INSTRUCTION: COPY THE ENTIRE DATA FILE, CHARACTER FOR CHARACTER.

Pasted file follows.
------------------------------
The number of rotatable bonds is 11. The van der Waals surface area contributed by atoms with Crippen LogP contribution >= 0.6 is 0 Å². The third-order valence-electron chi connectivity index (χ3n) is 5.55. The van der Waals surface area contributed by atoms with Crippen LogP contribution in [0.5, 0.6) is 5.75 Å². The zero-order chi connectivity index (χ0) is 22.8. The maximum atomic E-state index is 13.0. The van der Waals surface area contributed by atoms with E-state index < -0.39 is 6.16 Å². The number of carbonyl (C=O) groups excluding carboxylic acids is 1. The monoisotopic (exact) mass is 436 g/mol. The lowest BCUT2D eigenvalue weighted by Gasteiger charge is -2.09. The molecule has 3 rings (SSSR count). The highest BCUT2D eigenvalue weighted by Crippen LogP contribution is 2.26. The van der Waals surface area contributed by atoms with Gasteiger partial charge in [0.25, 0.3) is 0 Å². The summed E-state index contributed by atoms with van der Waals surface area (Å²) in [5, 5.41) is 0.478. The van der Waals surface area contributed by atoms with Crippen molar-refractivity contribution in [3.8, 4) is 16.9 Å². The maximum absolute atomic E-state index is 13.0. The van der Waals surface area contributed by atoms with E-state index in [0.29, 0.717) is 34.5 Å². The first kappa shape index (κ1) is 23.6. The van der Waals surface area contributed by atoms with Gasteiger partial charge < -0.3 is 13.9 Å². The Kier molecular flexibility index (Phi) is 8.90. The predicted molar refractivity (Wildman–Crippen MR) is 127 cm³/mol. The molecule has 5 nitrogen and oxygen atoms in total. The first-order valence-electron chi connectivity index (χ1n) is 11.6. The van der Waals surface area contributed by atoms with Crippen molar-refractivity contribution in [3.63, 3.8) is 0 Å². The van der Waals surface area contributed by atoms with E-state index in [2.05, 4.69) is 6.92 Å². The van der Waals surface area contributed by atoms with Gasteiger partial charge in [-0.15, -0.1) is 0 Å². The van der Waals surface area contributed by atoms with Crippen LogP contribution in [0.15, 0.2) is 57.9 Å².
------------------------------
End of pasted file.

The number of rotatable bonds is 11. The van der Waals surface area contributed by atoms with Crippen LogP contribution >= 0.6 is 0 Å². The third-order valence-electron chi connectivity index (χ3n) is 5.55. The van der Waals surface area contributed by atoms with Crippen LogP contribution in [0.5, 0.6) is 5.75 Å². The zero-order chi connectivity index (χ0) is 22.8. The maximum atomic E-state index is 13.0. The van der Waals surface area contributed by atoms with E-state index < -0.39 is 6.16 Å². The number of carbonyl (C=O) groups excluding carboxylic acids is 1. The monoisotopic (exact) mass is 436 g/mol. The lowest BCUT2D eigenvalue weighted by Gasteiger charge is -2.09. The molecule has 3 rings (SSSR count). The highest BCUT2D eigenvalue weighted by Crippen LogP contribution is 2.26. The van der Waals surface area contributed by atoms with Gasteiger partial charge in [0.25, 0.3) is 0 Å². The summed E-state index contributed by atoms with van der Waals surface area (Å²) in [5, 5.41) is 0.478. The van der Waals surface area contributed by atoms with Crippen molar-refractivity contribution in [3.8, 4) is 16.9 Å². The maximum absolute atomic E-state index is 13.0. The van der Waals surface area contributed by atoms with E-state index in [0.29, 0.717) is 34.5 Å². The first kappa shape index (κ1) is 23.6. The van der Waals surface area contributed by atoms with Gasteiger partial charge < -0.3 is 13.9 Å². The Kier molecular flexibility index (Phi) is 8.90. The predicted molar refractivity (Wildman–Crippen MR) is 127 cm³/mol. The molecule has 5 nitrogen and oxygen atoms in total. The first-order valence-electron chi connectivity index (χ1n) is 11.6. The van der Waals surface area contributed by atoms with Crippen molar-refractivity contribution in [3.63, 3.8) is 0 Å². The van der Waals surface area contributed by atoms with E-state index in [2.05, 4.69) is 6.92 Å². The van der Waals surface area contributed by atoms with Gasteiger partial charge in [-0.15, -0.1) is 0 Å². The van der Waals surface area contributed by atoms with Crippen LogP contribution in [0.15, 0.2) is 57.9 Å².